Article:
Paris, Texas ★★★★★

99

There was a point in my life where I became a Travis. Not too long ago, I was a recluse, wandering around my town without any good purpose except to forget the memories that drove me to this state. I distanced myself from my friends, people I had once trusted and loved and instead, befriended the shadows of the night and the shard remains of my heart, decimated by a final devastating blow that couldn't have been undamaged; that was the blow I needed to become distanced from reality. I stopped talking to my family, only resorting to gentle nods or quiet shakes of my head to communicate some sort of response to their question or comment. I had become a mute -which makes me wonder if I maybe I had forgotten to talk or I had lost my voice- and basically found myself withering away, fully intending to die.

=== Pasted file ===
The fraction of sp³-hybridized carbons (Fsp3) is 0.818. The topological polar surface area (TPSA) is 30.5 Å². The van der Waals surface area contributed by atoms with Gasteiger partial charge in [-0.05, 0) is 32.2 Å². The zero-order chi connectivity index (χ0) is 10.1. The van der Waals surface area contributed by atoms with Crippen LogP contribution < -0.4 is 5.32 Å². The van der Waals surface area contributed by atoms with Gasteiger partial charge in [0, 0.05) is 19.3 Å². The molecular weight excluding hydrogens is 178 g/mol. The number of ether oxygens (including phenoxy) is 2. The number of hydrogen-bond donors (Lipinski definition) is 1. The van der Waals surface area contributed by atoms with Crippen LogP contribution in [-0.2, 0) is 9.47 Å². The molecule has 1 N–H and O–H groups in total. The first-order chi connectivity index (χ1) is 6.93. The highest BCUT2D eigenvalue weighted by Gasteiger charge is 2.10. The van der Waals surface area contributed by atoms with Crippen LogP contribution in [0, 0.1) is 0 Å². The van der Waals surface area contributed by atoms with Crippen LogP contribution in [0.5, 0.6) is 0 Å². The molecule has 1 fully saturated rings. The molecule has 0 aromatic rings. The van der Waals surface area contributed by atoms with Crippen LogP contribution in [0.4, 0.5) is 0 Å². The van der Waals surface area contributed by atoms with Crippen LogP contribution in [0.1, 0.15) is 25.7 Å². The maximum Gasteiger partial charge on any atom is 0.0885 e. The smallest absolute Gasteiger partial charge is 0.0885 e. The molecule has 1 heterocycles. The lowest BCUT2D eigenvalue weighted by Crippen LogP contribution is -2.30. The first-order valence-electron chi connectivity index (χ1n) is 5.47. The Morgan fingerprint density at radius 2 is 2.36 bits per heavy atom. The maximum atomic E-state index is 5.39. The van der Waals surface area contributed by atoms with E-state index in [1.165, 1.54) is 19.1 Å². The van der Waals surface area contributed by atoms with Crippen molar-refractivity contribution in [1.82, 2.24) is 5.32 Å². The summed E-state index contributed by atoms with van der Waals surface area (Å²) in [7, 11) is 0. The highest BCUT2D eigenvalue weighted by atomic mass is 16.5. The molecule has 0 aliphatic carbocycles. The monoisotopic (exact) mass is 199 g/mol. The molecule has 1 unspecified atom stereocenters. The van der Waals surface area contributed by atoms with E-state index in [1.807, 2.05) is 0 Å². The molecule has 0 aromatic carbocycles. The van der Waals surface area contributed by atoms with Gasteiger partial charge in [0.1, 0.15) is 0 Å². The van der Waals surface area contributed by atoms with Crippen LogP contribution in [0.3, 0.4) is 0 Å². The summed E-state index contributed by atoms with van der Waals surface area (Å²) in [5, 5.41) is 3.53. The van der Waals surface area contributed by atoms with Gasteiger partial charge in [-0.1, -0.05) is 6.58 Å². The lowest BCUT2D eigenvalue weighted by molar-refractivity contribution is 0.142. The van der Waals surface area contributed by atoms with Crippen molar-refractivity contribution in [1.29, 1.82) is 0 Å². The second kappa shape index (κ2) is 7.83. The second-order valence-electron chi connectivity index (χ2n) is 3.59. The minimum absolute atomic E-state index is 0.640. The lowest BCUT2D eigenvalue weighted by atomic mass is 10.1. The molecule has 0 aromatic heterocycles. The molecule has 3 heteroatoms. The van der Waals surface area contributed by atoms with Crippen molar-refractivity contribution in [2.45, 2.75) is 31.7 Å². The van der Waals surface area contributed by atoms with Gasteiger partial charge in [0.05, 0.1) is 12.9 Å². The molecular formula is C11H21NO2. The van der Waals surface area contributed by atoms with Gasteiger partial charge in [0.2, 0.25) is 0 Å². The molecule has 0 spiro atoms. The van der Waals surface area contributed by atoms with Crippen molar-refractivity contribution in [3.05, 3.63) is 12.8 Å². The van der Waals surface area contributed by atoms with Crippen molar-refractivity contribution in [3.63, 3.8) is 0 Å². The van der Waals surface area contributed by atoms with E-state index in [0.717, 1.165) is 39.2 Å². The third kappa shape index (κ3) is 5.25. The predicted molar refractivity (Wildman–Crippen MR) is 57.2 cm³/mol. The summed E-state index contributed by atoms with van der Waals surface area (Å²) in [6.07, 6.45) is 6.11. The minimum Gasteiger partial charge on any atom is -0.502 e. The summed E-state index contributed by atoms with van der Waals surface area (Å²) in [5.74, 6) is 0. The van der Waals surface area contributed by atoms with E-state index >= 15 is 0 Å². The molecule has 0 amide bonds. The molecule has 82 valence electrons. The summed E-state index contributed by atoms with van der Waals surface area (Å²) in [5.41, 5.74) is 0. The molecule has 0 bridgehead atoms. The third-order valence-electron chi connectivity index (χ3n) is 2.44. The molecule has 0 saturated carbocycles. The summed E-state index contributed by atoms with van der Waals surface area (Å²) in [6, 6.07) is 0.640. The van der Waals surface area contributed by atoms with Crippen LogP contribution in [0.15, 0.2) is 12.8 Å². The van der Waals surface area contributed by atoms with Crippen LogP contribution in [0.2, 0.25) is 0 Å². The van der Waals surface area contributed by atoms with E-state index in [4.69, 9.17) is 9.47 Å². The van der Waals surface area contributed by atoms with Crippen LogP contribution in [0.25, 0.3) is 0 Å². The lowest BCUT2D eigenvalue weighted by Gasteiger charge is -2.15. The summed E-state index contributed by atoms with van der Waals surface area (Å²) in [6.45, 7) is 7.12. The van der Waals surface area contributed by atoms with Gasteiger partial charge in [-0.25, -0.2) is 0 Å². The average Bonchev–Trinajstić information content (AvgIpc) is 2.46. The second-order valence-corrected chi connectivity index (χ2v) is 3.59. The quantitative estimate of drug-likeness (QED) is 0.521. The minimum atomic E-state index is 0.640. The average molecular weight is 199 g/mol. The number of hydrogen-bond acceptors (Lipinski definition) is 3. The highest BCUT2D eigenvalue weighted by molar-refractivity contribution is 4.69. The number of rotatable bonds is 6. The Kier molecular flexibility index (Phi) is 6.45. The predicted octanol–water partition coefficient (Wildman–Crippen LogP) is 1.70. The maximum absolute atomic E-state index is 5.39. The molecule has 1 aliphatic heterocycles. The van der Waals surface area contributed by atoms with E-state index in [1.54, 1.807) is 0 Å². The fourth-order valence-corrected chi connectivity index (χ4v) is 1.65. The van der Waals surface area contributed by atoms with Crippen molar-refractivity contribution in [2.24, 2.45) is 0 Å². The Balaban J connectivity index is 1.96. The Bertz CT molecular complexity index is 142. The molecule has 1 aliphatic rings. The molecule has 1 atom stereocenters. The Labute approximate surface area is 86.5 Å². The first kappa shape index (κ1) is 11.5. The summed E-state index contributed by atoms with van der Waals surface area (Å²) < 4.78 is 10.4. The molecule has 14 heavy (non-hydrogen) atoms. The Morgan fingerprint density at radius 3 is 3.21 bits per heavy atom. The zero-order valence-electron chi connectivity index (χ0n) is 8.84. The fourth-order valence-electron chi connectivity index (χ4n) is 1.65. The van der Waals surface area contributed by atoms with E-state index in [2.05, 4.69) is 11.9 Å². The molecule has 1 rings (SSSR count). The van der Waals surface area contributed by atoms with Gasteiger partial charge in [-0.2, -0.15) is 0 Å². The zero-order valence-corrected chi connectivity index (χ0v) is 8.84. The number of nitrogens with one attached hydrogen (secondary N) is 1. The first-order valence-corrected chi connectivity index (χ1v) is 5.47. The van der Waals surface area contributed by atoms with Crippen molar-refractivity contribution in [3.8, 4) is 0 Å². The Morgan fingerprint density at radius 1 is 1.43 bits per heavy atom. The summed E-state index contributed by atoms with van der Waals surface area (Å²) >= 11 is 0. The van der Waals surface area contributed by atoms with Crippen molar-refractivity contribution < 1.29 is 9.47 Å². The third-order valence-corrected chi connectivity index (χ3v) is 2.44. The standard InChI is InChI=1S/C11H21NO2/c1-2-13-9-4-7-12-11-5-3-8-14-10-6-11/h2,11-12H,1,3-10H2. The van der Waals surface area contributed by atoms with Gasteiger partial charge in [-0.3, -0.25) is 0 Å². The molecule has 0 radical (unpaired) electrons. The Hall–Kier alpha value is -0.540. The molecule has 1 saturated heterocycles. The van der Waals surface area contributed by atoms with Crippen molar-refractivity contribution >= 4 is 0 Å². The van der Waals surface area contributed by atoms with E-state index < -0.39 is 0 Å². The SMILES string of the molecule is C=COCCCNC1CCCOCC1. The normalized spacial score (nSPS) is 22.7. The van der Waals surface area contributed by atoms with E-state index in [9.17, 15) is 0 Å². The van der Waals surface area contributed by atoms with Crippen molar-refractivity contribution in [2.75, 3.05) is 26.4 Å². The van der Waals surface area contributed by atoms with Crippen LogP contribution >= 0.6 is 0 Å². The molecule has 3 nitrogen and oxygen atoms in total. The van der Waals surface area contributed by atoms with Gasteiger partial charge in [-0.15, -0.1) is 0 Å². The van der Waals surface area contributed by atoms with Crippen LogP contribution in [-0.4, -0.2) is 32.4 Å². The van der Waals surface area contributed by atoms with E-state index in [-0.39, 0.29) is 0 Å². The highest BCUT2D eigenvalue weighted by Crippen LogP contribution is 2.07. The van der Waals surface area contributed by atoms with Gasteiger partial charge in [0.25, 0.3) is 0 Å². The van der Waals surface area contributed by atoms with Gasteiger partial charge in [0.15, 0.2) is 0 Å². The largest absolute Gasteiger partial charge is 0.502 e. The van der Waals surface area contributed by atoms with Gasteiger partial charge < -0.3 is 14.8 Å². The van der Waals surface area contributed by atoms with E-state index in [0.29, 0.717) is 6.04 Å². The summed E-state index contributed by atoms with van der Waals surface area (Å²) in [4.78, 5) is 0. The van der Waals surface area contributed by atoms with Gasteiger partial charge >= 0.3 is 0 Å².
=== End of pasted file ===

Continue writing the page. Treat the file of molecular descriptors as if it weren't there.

In Paris, Texas (one of the finest explorations of the psych of humanity I have ever seen, as well as being one of the finest cinematic achievements I have ever seen), Wim Wenders captures Sam Shepard's script of engrossing trauma and an unforgiving past with such poetic and realistic stamina that it's almost hard to believe that this was marketed as "fiction;" this is about as real as Cinema gets, as tarnished and isolated as each character exhibits, none is more matched and more realistic than Harry Dean Stanton, whose broken stature and wandering existence crumble the foundation of acting. You've never seen eyes until you've seen Harry Dean's eyes.

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